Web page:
“Fluff,” Lore and Mechanics

“What, drawn, and talk of peace! I hate the word as I hate hell, all Montagues, and thee, [fluff]!”

I absolutely hate the word “fluff” as it is applied to gaming worlds. If I understand correctly, the term was first used by wargamers to discuss the information given about the world in which their chosen wargame takes place (for me, it was first used in “Warhammer 40k fluff.” The word is, of course, derisive, with the connotation that “fluff” is not necessary, but only a nice addition to have. I understand why some wargamers might have coined and still use the term if they only carry about the actual game they’re playing itself (they want to know which options make for the best Tyranid warriors but don’t give a fig about Tyranid biology, for instance), and the word makes this plainly evident.

Even in the wargaming realm, though, I think the word does a disservice. Maybe I’m just not as competitive a wargamer as others (or maybe I think I’m not until I sit down to a game and take it overly seriously!), but the narrative of an unfolding combat is just as or more interesting than all of the rules themselves. Games overly based on the army you bring and the synergies between unit selections quickly bore me over games where on-the-field decision making and use of resources takes center stage. I want to know a reason the forces are fighting for me to be interested in outcomes more than winning and losing. I think that’s a more fun approach, too, as you can celebrate the sudden reversals in fortune for your opponent with them instead of lamenting as “unfair” every time the dice turn against you.

As a curious aside, I find in interesting that some fictitious settings get “lore” or a “legendarium” while others have only “fluff.” I’m not quite sure where the distinction lies, but I’d love to locate the line. It’s not simply that games have fluff and speculative fiction has “lore”–the Elder Scrolls and Dragon Age worlds are often spoken of in terms of “lore” and not “fluff.” Maybe some of this is just a matter of how seriously a particular person takes a particular settings; almost certainly some of it is a matter of semiotic fluidity and carelessness with words.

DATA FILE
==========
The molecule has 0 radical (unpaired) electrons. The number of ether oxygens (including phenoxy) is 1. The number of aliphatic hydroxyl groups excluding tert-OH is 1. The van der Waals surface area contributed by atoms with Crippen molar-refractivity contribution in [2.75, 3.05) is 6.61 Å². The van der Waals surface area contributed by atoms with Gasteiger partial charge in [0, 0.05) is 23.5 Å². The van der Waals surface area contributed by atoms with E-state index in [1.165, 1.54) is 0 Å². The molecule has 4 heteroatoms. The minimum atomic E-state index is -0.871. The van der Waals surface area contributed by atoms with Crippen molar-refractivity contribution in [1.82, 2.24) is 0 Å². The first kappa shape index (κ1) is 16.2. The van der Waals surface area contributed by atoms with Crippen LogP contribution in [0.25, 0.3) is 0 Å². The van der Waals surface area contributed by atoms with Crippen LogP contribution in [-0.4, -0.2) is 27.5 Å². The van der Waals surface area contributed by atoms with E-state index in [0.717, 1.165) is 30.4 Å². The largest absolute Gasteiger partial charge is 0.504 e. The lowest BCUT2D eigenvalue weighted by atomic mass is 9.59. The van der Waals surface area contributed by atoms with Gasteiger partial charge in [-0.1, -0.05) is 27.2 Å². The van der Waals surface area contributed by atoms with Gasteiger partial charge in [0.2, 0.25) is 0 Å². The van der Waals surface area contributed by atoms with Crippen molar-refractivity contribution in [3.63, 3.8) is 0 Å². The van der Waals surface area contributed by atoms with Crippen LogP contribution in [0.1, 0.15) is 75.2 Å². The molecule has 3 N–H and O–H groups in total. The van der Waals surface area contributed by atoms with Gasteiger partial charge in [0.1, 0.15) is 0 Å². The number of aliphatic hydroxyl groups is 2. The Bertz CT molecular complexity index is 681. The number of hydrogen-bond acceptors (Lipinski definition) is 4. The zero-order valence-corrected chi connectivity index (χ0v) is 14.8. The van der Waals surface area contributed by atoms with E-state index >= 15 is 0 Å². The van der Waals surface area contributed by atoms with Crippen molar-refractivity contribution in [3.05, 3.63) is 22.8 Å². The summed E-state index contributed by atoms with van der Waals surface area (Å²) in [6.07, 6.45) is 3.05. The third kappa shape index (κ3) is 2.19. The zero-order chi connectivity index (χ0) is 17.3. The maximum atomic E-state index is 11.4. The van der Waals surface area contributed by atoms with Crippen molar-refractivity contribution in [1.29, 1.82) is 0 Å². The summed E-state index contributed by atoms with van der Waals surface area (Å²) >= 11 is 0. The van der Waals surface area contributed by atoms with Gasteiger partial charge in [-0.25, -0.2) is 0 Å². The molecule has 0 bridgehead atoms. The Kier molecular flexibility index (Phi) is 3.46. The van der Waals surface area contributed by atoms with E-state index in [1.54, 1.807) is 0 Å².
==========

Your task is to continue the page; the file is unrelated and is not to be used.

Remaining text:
But I do think it matters. Over the past fifty years, roleplaying games (and games based on fantasy and speculative fiction in general) have increased both in popular appeal and in the seriousness with which the writing of gamebooks and the playing of the game are taken as artistic and literary pursuits. Academia is studying and writing about roleplaying games more and more, and I think that’s an amazing thing; there may be more to learn about how humans examine and work through their own existence in the roleplaying game than in the solitary virtuoso’s classic novel.

When it comes to roleplaying games, I absolutely detest the word, “fluff.” I like a good set of mechanics for a game and I have a great interest in analyzing, modifying and creating RPG mechanics, as some of the posts on this blog demonstrate. I don’t want to fall into the trap of proclaiming the “one true way of roleplaying,” so take my opinions for just that: opinions. But I believe that the setting in which a roleplaying game takes place is not only just as (or more important than) the hard-coded rules, but that the setting and lore surrounding the game are part of the rules.